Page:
World Service (Credited to Anthony More)

Note that there is a contemporary DJ from Europe who also goes by the name of Anthony More. He’s not the same guy. Don’t get confused and make a tragic mistake.

I’ll See You On the Dark Side . . .

. . . of Mercury. NASA’s MESSENGER probe photographed Mercury’s hidden hemisphere yesterday as it paid the first visit to the innermost, smallest (now that Pluto’s been demoted) planet. Here’s a whole new view of a nearby neighbor, cosmically speaking. Yeah, it kind of looks like the part of Mercury we’d already seen, but that’s not the point. MESSENGER has a couple of more loops around the inner solar system to make before it is placed in orbit around Mercury, so we’ll be getting plenty more pictures when that comes to pass. Nice to have a new planet to ponder as the Mars Rovers go into hibernation for the winter. Meanwhile, somewhere near Saturn, Cassini also mapped Titan’s South Pole for the first time. I’ve said it before and I’ll probably say it again, but these are glory days for planetary exploration! Nerd out!

Empire State Troopers

I didn’t mention it here, but for a couple of months I was actually back being active in the paid local music criticism profession with the Capital Region edition of Chronogram. Two reviews of albums by Che Guevara T-Shirt and Grainbelt saw print, and a third about Upstate Again by the Empire State Troopers was submitted shortly before the paper went belly-up. The album was officially released last week, so here’s what I wrote about it . . .

Empire State Troopers
Upstate Again (One Cell Productions)

Empire State Troopers’ members have been delivering the rock from Brooklyn to Buffalo to Ballston Lake (their current home) since the early ’90s with such critically respected bands as Small Axe, The Wasted, The Sixfifteens, Squid, Kate Mosstika and Glitter of Cohoes. EST’s new six-song EP, Upstate Again, finds the four formidable musical talents playing in perhaps their most visceral configuration yet, with Nathan Pallace on drums, Thom Hall on guitar, Jeff Fox on bass and Kelly Murphy front and center, armed only with her powerful contralto, a voice perfectly pitched for the smart, hard rock that EST deliver. The band’s grinding, gristle-chewing riff-work blends the classic churn of ’90s indie darlings The Jesus Lizard and Scratch Acid with the primal punch of such underground metal acts as Budgie, Iron Maiden and Witchfinder General. Lest that sound too dense and intense for repeated plays, the Troopers leaven the proceedings with a better melodic sense than any of those bands ever mustered and a crisp sonic presentation courtesy engineer Jason Loewenstein (ex-Sebadoh, Fiery Furnaces). EP closer “Phantom Limb” is Upstate Again’s pinnacle, working both as a killer ensemble piece and as a showcase for the unique strengths that each band member brings to the table: the parts are masterful, the whole is positively titanic. This is what rock is supposed to sound like. Listen.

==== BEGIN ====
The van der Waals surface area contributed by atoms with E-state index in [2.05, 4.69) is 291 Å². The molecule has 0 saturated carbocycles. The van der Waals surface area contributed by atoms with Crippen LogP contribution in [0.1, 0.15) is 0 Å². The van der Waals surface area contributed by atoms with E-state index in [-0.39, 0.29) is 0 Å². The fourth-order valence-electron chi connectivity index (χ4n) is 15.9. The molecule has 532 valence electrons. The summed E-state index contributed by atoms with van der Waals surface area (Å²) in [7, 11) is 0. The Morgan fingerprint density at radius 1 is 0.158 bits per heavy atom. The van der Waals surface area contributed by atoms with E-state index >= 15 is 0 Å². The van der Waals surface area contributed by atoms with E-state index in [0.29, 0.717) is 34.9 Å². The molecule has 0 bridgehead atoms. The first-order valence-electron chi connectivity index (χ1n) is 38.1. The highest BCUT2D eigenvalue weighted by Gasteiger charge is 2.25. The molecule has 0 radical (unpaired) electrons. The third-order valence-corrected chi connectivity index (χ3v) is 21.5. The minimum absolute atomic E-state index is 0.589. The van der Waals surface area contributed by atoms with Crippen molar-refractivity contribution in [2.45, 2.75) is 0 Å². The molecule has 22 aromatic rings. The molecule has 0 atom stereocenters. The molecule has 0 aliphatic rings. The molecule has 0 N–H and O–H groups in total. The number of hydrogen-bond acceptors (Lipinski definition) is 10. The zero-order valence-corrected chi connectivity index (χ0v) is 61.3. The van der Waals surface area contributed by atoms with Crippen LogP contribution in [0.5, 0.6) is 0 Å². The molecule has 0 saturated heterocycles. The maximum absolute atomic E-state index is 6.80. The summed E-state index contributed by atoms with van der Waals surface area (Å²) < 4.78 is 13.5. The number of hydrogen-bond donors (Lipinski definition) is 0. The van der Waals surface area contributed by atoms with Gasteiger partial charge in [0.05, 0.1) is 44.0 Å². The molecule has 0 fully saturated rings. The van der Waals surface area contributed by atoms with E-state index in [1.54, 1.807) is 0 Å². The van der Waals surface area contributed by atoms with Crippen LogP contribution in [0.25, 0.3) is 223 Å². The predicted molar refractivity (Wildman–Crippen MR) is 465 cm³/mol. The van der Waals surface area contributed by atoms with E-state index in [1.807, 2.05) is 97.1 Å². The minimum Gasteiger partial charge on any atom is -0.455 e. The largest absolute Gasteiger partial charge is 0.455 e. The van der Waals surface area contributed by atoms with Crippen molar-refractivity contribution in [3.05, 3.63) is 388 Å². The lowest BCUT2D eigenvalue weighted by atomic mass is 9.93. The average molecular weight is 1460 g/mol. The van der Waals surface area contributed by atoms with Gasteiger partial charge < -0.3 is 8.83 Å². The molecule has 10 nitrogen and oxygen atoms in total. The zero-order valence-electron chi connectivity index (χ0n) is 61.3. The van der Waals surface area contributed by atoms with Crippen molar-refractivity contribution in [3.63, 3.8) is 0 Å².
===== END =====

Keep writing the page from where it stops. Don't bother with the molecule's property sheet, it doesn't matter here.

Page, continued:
Instant Milwaukee

I had to make a business trip to Milwaukee, Wisconsin on Monday. Normally, I’d try to go out a night early, or stay a night late, or otherwise spend more time on the ground in my destination city than I spend in the air getting to and from there. But this time, I decided to just make it happen in a single frenzied day, which began when my alarm went off a little before 4:00 AM, and ended when I rolled back into my garage at about 9:00 that night, having spent time in the airports of Albany, Philadelphia, Cleveland, and Milwaukee in between, as well as two Canadair Regional Jets (yay!) and two Embraer Regional Jets (not quite so yay). When I made the reservation, I had been a bit concerned about the winter weather in Milwaukee at this time of year and how it might effect my travels, but I actually ended up encountering something worse than snow: inbound fog that caused us to have to bore holes in the sky over Lake Michigan for 40 minutes before being cleared to land, and outbound thunderstorms and ferocious winds that did quite a vigorous number on our little Embraer airplane as it worked to get off the ground, and then stay aloft and intact. One of the most unpleasant flights I’ve ever made, easily. The meeting itself in Milwaukee was productive and useful, but I don’t recommend four take-offs and landings in a single day if you can avoid them. Next time, I sleep over.